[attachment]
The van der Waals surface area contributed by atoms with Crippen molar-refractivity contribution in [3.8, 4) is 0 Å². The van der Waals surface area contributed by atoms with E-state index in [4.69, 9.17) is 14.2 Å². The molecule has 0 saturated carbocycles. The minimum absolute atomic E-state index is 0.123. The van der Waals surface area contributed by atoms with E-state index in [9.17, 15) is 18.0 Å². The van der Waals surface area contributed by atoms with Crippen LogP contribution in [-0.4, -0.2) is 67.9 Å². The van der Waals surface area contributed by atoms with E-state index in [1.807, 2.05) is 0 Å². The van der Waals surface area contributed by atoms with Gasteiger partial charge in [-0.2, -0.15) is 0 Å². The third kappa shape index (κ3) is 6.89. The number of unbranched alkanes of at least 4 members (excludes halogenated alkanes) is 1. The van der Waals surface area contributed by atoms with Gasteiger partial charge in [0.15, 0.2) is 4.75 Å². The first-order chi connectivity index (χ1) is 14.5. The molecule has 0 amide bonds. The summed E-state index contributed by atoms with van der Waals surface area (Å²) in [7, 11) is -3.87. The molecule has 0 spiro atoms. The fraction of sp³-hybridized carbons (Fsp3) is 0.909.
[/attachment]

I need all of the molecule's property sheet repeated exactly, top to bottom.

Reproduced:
The van der Waals surface area contributed by atoms with Crippen molar-refractivity contribution in [3.8, 4) is 0 Å². The van der Waals surface area contributed by atoms with E-state index in [4.69, 9.17) is 14.2 Å². The molecule has 0 saturated carbocycles. The minimum absolute atomic E-state index is 0.123. The van der Waals surface area contributed by atoms with E-state index in [9.17, 15) is 18.0 Å². The van der Waals surface area contributed by atoms with Crippen LogP contribution in [-0.4, -0.2) is 67.9 Å². The van der Waals surface area contributed by atoms with E-state index in [1.807, 2.05) is 0 Å². The van der Waals surface area contributed by atoms with Gasteiger partial charge in [-0.2, -0.15) is 0 Å². The third kappa shape index (κ3) is 6.89. The number of unbranched alkanes of at least 4 members (excludes halogenated alkanes) is 1. The van der Waals surface area contributed by atoms with Gasteiger partial charge in [0.15, 0.2) is 4.75 Å². The first-order chi connectivity index (χ1) is 14.5. The molecule has 0 amide bonds. The summed E-state index contributed by atoms with van der Waals surface area (Å²) in [7, 11) is -3.87. The molecule has 0 spiro atoms. The fraction of sp³-hybridized carbons (Fsp3) is 0.909.